Economic Outlook

September 28, 2021

Bruce McCain

Economic Outlook

Vaccines have begun to normalize U.S. economic activity, but the progress is taking longer than hoped. Some obstacles include hesitance towards taking the vaccine, questions around booster shots, and the vulnerability of new virus strains that evade the vaccines. The reality is that we remain locked in a race against time and do not know when we can overcome the residual impact of the virus.

In the meantime, economic progress has been both remarkably good and hobbled by a range of crippling shortages. The shortage of computer chips has stalled auto production and even threatened iPhone production. COVID outbreaks have caused problems in Malaysia. We are also finding that some supply chains are lean and efficient but not resilient. Going forward, the reliability of supply lines will need to be a greater consideration. That is particularly true for essentials such as medical supplies and other critical needs.

Perhaps the most remarkable shortage to date, however, is the broad shortage of labor. The shortage of nurses and other healthcare providers does not seem surprising in a pandemic, but restaurants and other businesses are limiting their hours of operation and the options they offer because of the lack of help. In addition, labor shortages stress existing staff to the point that turnover becomes more disruptive.

In December of last year, nonfarm payroll data showed we had 10 million fewer jobs than just before the pandemic. Hiring this spring reduced that number to just over 5 million fewer jobs. While that suggests a lot more people should be available for work, Federal Reserve Bank of Dallas President Robert Kaplan reportedly thinks that between 4 and 4.5 million people have either retired or are tied up with caregiving responsibilities. That would be a sizeable gap to fill quickly.

Prolonged labor shortages could also lead to broader inflation. Although the strength of inflation has surprised the Federal Reserve and many economists, most think that price increases will subside soon. They may be right, but the last time we saw a broad inflationary spiral, it was fed by strong wage growth. Eventually, labor shortages tend to spark wage increases, and faster wage growth tends to encourage stronger consumer demand. However, when producers cannot increase, or even maintain production, they tend to protect or expand profits by raising prices. Chip shortages and supply chain constraints can hopefully be resolved soon, which should reverse some recent price increases. To the extent that the labor shortages reflect longer-term demographic changes, however, the inflationary pressures from labor may be much harder to contain.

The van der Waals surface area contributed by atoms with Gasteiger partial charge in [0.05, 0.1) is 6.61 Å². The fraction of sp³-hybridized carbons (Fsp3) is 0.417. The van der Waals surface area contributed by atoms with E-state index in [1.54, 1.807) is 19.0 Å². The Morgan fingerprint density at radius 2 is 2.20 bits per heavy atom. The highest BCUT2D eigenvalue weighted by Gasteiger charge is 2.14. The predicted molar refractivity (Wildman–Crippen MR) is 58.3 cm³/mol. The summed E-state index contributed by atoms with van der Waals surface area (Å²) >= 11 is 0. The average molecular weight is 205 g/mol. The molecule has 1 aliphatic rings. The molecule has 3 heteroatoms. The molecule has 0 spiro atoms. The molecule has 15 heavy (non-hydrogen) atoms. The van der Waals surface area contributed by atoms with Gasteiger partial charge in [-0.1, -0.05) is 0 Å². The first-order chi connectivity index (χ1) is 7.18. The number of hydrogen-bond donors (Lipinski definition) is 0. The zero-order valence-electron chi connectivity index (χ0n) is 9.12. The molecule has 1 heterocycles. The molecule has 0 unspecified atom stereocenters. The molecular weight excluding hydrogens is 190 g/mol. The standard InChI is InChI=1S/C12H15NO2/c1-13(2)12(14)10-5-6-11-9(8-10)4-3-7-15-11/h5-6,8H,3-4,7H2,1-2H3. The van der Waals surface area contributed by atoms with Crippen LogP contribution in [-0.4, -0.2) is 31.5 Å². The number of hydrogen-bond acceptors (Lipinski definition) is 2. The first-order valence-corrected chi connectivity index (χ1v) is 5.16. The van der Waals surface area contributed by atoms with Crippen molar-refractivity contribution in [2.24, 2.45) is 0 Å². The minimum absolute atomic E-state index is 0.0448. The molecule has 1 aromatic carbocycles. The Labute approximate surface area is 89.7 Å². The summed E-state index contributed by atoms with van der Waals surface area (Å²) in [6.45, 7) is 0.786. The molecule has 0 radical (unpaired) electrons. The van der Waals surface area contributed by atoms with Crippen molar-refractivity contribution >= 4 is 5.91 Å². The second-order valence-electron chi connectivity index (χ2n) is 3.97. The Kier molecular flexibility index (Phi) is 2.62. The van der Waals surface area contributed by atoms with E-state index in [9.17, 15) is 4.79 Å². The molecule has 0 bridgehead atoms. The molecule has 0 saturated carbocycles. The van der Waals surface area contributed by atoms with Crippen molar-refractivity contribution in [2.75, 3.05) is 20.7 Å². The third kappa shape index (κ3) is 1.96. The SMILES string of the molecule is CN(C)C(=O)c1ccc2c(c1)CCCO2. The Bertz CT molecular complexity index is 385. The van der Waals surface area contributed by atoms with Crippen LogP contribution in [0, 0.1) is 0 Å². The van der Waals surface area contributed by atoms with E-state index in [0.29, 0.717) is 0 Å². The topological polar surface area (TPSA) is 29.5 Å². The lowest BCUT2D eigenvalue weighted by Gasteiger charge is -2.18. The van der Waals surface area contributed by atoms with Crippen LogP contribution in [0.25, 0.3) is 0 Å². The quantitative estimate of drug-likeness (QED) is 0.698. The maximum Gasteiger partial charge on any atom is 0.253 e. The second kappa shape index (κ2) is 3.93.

Real GDP hit a new high in the 2nd quarter. It has been a remarkable recovery from what once looked like it would be a disastrous economic decline – and the expansion continues. Consumers and businesses remain cautious, but that often helps avoid the sort of exuberance that ultimately brings cycles to an end. To be sure, the pandemic has not been fully conquered, shortages bedevil producers, inflation poses a worry and the massive amount of worldwide monetary and fiscal stimulus may yet have unintended consequences. Ultimately, however, economies are adaptive mechanisms, and for now the U.S. economy seems be adapting reasonably well.


Although consumer sentiment has recovered significantly from the pandemic low, consumers remain cautious. The University of Michigan Consumer Sentiment Index shows that sentiment recovered from a pandemic low scoring at the 14th percentile of the range of scores for that index since the year 2000, to a high in April of this year that would rank at the 51st percentile. Just before the pandemic, the reading ranked at the 95th percentile of the sentiment range. Recently, as the number of coronavirus cases has again risen, the sentiment index dropped back to where it was when cases spiked at the end of last year, around the 34th percentile.